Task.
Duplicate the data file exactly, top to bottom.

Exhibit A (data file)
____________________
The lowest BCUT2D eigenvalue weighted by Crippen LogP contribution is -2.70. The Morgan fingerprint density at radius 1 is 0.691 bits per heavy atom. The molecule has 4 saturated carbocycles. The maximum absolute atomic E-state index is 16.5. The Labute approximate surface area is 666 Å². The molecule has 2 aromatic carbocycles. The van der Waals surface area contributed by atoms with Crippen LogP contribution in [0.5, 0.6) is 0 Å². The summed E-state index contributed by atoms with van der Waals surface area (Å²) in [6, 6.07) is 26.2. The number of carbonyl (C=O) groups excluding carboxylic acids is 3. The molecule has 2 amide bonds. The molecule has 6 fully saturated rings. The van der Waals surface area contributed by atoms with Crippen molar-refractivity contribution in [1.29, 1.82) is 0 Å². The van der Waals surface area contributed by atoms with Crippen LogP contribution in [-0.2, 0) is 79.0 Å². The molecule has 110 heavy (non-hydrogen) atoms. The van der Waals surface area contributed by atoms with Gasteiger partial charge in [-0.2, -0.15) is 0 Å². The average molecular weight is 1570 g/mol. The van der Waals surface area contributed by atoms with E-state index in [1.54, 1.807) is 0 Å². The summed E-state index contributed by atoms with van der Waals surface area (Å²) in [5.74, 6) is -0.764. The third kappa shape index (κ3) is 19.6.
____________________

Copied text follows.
The lowest BCUT2D eigenvalue weighted by Crippen LogP contribution is -2.70. The Morgan fingerprint density at radius 1 is 0.691 bits per heavy atom. The molecule has 4 saturated carbocycles. The maximum absolute atomic E-state index is 16.5. The Labute approximate surface area is 666 Å². The molecule has 2 aromatic carbocycles. The van der Waals surface area contributed by atoms with Crippen LogP contribution in [0.5, 0.6) is 0 Å². The summed E-state index contributed by atoms with van der Waals surface area (Å²) in [6, 6.07) is 26.2. The number of carbonyl (C=O) groups excluding carboxylic acids is 3. The molecule has 2 amide bonds. The molecule has 6 fully saturated rings. The van der Waals surface area contributed by atoms with Crippen molar-refractivity contribution in [1.29, 1.82) is 0 Å². The van der Waals surface area contributed by atoms with Crippen LogP contribution in [-0.2, 0) is 79.0 Å². The molecule has 110 heavy (non-hydrogen) atoms. The van der Waals surface area contributed by atoms with Gasteiger partial charge in [-0.2, -0.15) is 0 Å². The average molecular weight is 1570 g/mol. The van der Waals surface area contributed by atoms with E-state index in [1.54, 1.807) is 0 Å². The summed E-state index contributed by atoms with van der Waals surface area (Å²) in [5.74, 6) is -0.764. The third kappa shape index (κ3) is 19.6.